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Harry Gardiner: The First Human Fly Who Climbed Skyscrapers from the Ground in the early 20th Century

In the early 20th Century, as skyscrapers rose over cityscapes in cities across the country, the strangest phenomenon began in the history of humankind. Human flies started popping up all over the country from 1905 to 1929 (usually to promote various businesses) to climb buildings with their bare hands. However, some climbers wore special suction gloves; most used only their strong fingers and feet to hold on to the building. Of course, fame has always been a powerful lure for the human flies. The lucrative aspect of this is that businesses could pay to advertise their wares to sometimes large crowds below. Banks, movies, and life insurance companies (always a favorite) were the advertisers.

Harry Gardiner was by far the most famous human fly. Gardner climbed his first building in 1905, and by the time he ended his career, he had climbed more than 700. He was famous by the middle of the second decade of the twentieth Century and ascended buildings to sell war bonds at the height of his fame. Gardiner was born in 1871 in New York. In 1905, when he was in his thirties, he began climbing. He became famous for climbing the 159-foot flagstaff atop Grant’s Tomb in New York. According to Gardiner, Grover Cleveland suggested the name “fly” to him when he was present in the audience. He was naturally gifted with solid hands, but he was also a committed and somewhat hammy performer. His bright smile and round glasses gave the Human Fly a show – for the camera, for the crowd, for the papers, for the businesses that paid him checks. He posed for stunning pictures, such as one in which he held onto the precipice of a building with one arm while holding out his hat with another. He often wore white clothing so that the masses below could still see him.

Gardiner often attracted large crowds to watch his ascents. In December of 1916, 30,000 people watched him climb to the top of the Omaha World-Herald building, another 30,000 in Terre Haute, and 22,000 in Denver. Gardiner’s career highlight came in Detroit in September of 1916 when he successfully ascension the 14-story Majestic Building, drawing over 150,000 spectators.

Gardiner continued to perform as a steeplejack until 1926 when he disappeared. In 1933, a man matching his description was found beaten and dead at the foot of the Eiffel Tower in Paris, France. However, it remains unclear if it was Gardiner or if it was just an unlucky tourist.

#1 Harry Gardiner hanging from the 24th story of the Hotel McAlpin in New York City, 1910.

Harry Gardiner hanging from the 24th story of the Hotel McAlpin in New York City, 1910.

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#2

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#3 Human Fly crawls up walls of Camden NJ Courthouse, February 10, 1915.

Human Fly crawls up walls of Camden NJ Courthouse, February 10, 1915.

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#4 On June 9, 1916, Harry Gardiner, thrilled crowds as he climbed up the Omaha World-Herald building at 15th and Farnam Streets.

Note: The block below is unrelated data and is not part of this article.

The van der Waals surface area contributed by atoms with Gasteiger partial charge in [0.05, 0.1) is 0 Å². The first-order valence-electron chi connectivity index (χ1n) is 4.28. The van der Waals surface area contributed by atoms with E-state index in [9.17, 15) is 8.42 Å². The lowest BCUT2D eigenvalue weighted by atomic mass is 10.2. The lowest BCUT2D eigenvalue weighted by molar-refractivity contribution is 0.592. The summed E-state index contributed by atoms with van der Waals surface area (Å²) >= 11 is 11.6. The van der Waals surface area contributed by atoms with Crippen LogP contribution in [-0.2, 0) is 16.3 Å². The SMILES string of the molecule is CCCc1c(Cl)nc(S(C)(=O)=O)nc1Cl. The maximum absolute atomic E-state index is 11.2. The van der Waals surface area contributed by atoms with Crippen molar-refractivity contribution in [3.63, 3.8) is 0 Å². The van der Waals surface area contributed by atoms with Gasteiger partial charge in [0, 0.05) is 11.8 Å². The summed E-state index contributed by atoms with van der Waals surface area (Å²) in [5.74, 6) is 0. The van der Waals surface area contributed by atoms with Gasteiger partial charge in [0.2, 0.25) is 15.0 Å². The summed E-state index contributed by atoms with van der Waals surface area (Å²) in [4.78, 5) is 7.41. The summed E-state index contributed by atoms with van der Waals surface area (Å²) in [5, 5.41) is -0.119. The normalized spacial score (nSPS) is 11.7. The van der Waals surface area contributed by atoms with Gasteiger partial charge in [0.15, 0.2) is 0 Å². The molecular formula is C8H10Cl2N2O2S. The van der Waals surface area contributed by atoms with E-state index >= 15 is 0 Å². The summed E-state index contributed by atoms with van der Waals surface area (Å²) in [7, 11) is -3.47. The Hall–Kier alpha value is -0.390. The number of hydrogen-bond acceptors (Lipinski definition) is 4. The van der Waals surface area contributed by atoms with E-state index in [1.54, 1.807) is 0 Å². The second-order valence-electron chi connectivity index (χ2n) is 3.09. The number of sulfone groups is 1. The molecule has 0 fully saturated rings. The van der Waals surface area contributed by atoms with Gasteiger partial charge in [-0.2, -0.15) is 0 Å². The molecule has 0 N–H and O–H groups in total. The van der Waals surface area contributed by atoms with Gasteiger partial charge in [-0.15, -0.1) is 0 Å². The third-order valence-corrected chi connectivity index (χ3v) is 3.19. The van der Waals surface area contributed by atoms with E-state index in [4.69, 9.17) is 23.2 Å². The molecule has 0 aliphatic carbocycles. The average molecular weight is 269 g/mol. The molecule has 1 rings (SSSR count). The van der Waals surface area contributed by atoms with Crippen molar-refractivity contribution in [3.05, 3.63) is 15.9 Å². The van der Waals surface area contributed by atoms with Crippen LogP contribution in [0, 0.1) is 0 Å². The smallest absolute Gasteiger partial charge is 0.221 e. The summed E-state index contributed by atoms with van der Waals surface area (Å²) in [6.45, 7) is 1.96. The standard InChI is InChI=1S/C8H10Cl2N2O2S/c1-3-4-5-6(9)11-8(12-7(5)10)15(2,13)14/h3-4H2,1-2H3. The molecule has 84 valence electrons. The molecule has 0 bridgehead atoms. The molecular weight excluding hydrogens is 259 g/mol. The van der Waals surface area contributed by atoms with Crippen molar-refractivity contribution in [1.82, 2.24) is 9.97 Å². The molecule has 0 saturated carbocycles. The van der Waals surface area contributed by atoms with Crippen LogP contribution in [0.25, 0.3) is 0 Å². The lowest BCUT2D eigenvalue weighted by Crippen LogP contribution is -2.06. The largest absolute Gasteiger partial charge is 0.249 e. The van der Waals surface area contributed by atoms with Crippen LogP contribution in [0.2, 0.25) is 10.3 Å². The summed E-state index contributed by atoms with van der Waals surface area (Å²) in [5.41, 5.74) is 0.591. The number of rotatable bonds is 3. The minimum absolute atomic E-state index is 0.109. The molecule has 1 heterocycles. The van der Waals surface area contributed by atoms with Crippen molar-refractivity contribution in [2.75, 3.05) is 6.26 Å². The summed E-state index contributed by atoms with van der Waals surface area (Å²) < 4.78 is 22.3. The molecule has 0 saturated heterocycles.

On June 9, 1916, Harry Gardiner, thrilled crowds as he climbed up the Omaha World-Herald building at 15th and Farnam Streets.

While the 30,000 to 35,000 people gathered in the streets to watch gasped and shivered, the newspaper story said, Gardiner was unfazed.

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#5 Harry Gardner climbing the Lawrence Building in Boston, 1918.

Harry Gardner climbing the Lawrence Building in Boston, 1918.

He was climbing the building to raise funds for the Red Cross Fund. Gardner can be seen on the side of the building making his way upwards.

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#6 Harry Gardiner scales the 17-storey Vancouver World Building (later known as the Sun Tower) at the corner of Pender and Cambie in front of a crowd.

Harry Gardiner scales the 17-storey Vancouver World Building (later known as the Sun Tower) at the corner of Pender and Cambie in front of a crowd.

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#7 The “Human Fly” climbing the World Tower on the corner of Beatty and West Pender in Vancouver, 1918.

The “Human Fly” climbing the World Tower on the corner of Beatty and West Pender in Vancouver, 1918.

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#8 A huge crowd on Pender Street gathered to watch Gardiner not fall to his death.

A huge crowd on Pender Street gathered to watch Gardiner not fall to his death.

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#9 Ten thousand people watched the “Human Fly” clinging to the bare, sheer surface of the Vancouver World Building, winning his way by the sheer strength of his hands 340 feet above their heads, 1918.

Ten thousand people watched the “Human Fly” clinging to the bare, sheer surface of the Vancouver World Building, winning his way by the sheer strength of his hands 340 feet above their heads, 1918.

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#10

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Written by Benjamin Grayson

Former Bouquet seller now making a go with blogging and graphic designing. I love creating & composing history articles and lists.

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